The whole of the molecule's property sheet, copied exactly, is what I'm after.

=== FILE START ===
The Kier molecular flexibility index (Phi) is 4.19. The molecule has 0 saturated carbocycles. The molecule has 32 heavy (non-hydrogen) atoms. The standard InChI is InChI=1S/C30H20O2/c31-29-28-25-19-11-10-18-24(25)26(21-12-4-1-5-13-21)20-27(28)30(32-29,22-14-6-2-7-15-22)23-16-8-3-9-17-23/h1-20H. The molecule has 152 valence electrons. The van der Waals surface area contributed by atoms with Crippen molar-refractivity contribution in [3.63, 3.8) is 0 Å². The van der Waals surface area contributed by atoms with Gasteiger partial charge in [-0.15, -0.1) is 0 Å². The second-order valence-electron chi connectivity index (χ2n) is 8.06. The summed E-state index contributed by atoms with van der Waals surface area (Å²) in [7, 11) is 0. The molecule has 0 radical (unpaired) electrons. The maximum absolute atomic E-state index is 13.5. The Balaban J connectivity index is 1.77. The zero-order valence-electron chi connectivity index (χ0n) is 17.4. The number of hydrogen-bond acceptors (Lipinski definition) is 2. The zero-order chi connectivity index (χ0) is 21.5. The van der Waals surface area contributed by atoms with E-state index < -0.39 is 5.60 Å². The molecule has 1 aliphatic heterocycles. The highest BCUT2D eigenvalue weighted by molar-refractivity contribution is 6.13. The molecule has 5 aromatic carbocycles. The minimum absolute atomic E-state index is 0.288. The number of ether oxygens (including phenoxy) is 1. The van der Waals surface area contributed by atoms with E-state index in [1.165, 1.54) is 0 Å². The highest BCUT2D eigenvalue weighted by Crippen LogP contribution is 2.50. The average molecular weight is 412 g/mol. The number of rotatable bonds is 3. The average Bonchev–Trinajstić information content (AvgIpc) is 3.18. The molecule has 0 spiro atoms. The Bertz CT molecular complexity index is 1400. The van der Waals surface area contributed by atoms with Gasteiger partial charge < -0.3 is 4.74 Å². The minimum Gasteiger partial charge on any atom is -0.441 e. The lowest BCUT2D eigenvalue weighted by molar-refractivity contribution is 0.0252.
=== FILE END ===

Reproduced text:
The Kier molecular flexibility index (Phi) is 4.19. The molecule has 0 saturated carbocycles. The molecule has 32 heavy (non-hydrogen) atoms. The standard InChI is InChI=1S/C30H20O2/c31-29-28-25-19-11-10-18-24(25)26(21-12-4-1-5-13-21)20-27(28)30(32-29,22-14-6-2-7-15-22)23-16-8-3-9-17-23/h1-20H. The molecule has 152 valence electrons. The van der Waals surface area contributed by atoms with Crippen molar-refractivity contribution in [3.63, 3.8) is 0 Å². The van der Waals surface area contributed by atoms with Gasteiger partial charge in [-0.15, -0.1) is 0 Å². The second-order valence-electron chi connectivity index (χ2n) is 8.06. The summed E-state index contributed by atoms with van der Waals surface area (Å²) in [7, 11) is 0. The molecule has 0 radical (unpaired) electrons. The maximum absolute atomic E-state index is 13.5. The Balaban J connectivity index is 1.77. The zero-order valence-electron chi connectivity index (χ0n) is 17.4. The number of hydrogen-bond acceptors (Lipinski definition) is 2. The zero-order chi connectivity index (χ0) is 21.5. The van der Waals surface area contributed by atoms with E-state index < -0.39 is 5.60 Å². The molecule has 1 aliphatic heterocycles. The highest BCUT2D eigenvalue weighted by molar-refractivity contribution is 6.13. The molecule has 5 aromatic carbocycles. The minimum absolute atomic E-state index is 0.288. The number of ether oxygens (including phenoxy) is 1. The van der Waals surface area contributed by atoms with E-state index in [1.165, 1.54) is 0 Å². The highest BCUT2D eigenvalue weighted by Crippen LogP contribution is 2.50. The average molecular weight is 412 g/mol. The number of rotatable bonds is 3. The average Bonchev–Trinajstić information content (AvgIpc) is 3.18. The molecule has 0 spiro atoms. The Bertz CT molecular complexity index is 1400. The van der Waals surface area contributed by atoms with Gasteiger partial charge < -0.3 is 4.74 Å². The minimum Gasteiger partial charge on any atom is -0.441 e. The lowest BCUT2D eigenvalue weighted by molar-refractivity contribution is 0.0252.